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REFERENCE LINKING PLATFORM OF KOREA S&T JOURNALS
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Journal of the Korean Society of Food Science and Nutrition
Journal Basic Information
Journal DOI :
The Korean Society of Food Science and Nutrition
Editor in Chief :
Volume & Issues
Volume 21, Issue 6 - Dec 1992
Volume 21, Issue 5 - Oct 1992
Volume 21, Issue 4 - Aug 1992
Volume 21, Issue 3 - Jun 1992
Volume 21, Issue 2 - Apr 1992
Volume 21, Issue 1 - Mar 1992
Selecting the target year
Effect of Dietary Protein Levels on the Manifestation of Gramoxone Toxicity in Rat Liver
Kim, Sung-Ro ; Lee, Hyun-Ki ; Jo, Un-Bock ; Park, Byung-Tae ;
Journal of the Korean Society of Food Science and Nutrition, volume 21, issue 3, 1992, Pages 231~240
Effects of dietary protein levels on the manifestations of the toxicity of gramoxone, a bipyridine herbicide, in the liver of rats were investigated. The addition of gramoxone, with regard to the body weight and feed efficiency ratio of rats, had a move dramatic effect on animals fed a low or intermediate protein diet than for those similarly treated among rats fed a relatively high protein diet. Lipid content in the rat liver tended to increase with the addition of gramoxone into each protein diet, with the exception of the high protein-gramoxone diet. The addition of gramoxone tended to increase hepatic TBA value significantly in rats, especially among those fed the low protein-gramoxone diet or the control-gramoxone diet. Significant morphological changes, including fat changes of hepatic cells and increases in the number of Kupffer cells, were found both in rats fed the low protein diet and those fed any of the gramoxone-treated diets. fat changes within hepatic cells were found to be especially severe in rats fed the low protein-gramoxone diet. Distributions of glycogen in rat liver appeared to increase in rats fed any of the diets to which gramoxone had been added.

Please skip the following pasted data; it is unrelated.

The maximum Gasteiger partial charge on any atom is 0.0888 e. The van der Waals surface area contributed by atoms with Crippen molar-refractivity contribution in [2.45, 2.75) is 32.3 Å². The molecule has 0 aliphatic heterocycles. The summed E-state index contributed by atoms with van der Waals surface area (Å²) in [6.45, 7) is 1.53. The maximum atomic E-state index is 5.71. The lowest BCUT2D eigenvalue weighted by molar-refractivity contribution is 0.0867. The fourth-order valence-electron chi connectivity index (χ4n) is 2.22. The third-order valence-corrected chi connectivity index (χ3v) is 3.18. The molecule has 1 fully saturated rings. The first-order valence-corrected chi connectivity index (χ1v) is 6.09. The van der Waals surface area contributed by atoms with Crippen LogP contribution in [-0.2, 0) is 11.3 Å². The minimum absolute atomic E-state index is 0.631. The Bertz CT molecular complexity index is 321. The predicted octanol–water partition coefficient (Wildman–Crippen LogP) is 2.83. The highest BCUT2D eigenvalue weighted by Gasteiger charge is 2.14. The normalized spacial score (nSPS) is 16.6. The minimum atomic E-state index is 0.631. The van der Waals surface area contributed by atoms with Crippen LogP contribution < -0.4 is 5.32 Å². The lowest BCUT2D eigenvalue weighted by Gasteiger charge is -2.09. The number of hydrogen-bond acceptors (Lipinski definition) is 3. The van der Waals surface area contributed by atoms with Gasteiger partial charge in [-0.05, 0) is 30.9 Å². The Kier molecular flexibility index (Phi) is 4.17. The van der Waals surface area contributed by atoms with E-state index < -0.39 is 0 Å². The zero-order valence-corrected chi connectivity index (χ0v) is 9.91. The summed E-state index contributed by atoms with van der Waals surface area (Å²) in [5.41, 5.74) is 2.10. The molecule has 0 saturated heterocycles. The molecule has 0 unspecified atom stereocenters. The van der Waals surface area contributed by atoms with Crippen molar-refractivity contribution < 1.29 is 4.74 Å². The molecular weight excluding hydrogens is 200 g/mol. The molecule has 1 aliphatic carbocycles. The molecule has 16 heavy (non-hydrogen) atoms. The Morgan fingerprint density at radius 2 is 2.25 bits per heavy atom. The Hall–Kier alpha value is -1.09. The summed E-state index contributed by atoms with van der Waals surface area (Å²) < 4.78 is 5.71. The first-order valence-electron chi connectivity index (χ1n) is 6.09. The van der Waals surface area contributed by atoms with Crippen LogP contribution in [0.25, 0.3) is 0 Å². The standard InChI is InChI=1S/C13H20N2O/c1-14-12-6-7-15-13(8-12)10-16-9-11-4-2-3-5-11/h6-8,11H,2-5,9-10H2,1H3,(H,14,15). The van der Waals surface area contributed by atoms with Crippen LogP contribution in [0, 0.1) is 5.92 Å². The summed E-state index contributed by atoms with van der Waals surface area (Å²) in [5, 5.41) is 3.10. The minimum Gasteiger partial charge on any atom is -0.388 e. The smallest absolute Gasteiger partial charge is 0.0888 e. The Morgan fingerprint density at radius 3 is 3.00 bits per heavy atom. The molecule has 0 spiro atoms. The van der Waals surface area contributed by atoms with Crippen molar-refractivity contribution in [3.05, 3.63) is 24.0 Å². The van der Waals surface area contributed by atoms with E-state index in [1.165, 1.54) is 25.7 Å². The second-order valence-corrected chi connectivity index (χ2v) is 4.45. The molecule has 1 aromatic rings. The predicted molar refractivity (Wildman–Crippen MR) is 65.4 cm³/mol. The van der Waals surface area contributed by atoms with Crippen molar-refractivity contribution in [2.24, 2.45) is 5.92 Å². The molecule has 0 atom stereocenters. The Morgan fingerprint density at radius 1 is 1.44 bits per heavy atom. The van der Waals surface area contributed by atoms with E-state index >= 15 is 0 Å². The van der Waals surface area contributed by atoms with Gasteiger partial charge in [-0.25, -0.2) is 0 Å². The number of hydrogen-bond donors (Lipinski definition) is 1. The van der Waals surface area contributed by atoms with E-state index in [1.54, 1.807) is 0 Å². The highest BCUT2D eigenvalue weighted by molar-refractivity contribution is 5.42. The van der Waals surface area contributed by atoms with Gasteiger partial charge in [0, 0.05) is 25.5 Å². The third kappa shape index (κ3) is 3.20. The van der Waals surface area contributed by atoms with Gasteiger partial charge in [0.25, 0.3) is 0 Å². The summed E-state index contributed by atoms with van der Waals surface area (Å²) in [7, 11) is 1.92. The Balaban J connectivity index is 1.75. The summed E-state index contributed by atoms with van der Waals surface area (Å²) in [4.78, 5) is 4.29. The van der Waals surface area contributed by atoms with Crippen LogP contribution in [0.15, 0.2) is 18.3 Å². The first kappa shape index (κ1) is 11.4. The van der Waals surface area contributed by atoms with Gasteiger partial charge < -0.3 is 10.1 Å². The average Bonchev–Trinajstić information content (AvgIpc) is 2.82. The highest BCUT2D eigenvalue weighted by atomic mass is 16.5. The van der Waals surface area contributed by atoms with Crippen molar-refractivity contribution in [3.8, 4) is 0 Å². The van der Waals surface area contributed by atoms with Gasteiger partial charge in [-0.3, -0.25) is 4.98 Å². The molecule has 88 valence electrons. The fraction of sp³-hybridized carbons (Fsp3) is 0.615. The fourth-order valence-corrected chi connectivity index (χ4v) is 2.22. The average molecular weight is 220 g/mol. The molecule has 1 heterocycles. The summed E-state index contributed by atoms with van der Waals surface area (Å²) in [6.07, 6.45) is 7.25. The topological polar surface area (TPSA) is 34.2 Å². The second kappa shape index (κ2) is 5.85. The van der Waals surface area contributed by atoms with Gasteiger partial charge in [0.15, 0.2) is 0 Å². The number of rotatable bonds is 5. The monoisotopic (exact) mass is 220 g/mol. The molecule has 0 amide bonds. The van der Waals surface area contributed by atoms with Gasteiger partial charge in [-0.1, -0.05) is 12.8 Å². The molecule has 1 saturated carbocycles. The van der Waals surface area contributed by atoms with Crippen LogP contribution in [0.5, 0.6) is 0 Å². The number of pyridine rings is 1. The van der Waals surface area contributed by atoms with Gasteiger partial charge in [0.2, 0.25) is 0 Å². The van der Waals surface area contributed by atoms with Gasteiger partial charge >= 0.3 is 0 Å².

Effect of L-Ascorbic Acid Contents in Tissue on Collagen Synthesis in Guinea Pigs
Yu, Rina ; Kurata, Tadao ; Arakawa, Nobuhiko ;
Journal of the Korean Society of Food Science and Nutrition, volume 21, issue 3, 1992, Pages 241~246
To clarify the requirement of L-ascorbic acid (AsA) in collagen synthesis, the incorporation of 1-
C-proline into the tissues of guinea pigs and the specific radioactivity ratio (proline/hydroxyproline) in collagen were investigated. Male guinea pigs maintained on the AsA-deficient diet were divided into three groups ; group A (AsA-deficient animals) : group B (control animals) supplemented with 5mg AsA/day ; group C (high dose animals) with 300mg AsA/day, and orally supplemented with or with-out AsA for 14 days. Collagen synthesis was estimated by measuring the incorporation of labeled pro-line into collagen in lung and dorsal skin, and the hydroxyproline contents in lung and skin. The AsA contents in the tissues were determined by high-peforrnance liquid chromatography (HPLC), and serum alkaline phosphatase activity was also measured. The serum alkaline phosphatase activity of AsA deficient group was very low as compared with those of AsA supplemented group. Incorporation of labelled proline into collagen and its specific radioactivity ratio in collagen increased with increasing levels of AsA in the tissues. There was a significantly positive relationship between the levels of AsA and hydroxyproline in the tissues.
The Effect of Choline Deficiency on Lipid Metabolism in Chicks
Lim, Hyeon-Sook ; Park, Jeong-Ro ; B-H Simon Cho ;
Journal of the Korean Society of Food Science and Nutrition, volume 21, issue 3, 1992, Pages 247~254
In the experiment in which young chicks were fed the semisynthetic diet devoid of choline or the same diet with butanolamine supplementation, the weight gain was decreased significantly accompanied by the reduction of feed consumption in choline deficient chicks as compared to control chicks. However, the overall effects of choline deficiency on the relative liver weight, lipid contents of liver, and plasma lipid and lipoprotein levels were not observed, nor was the response to choline deficiency on the incorporation of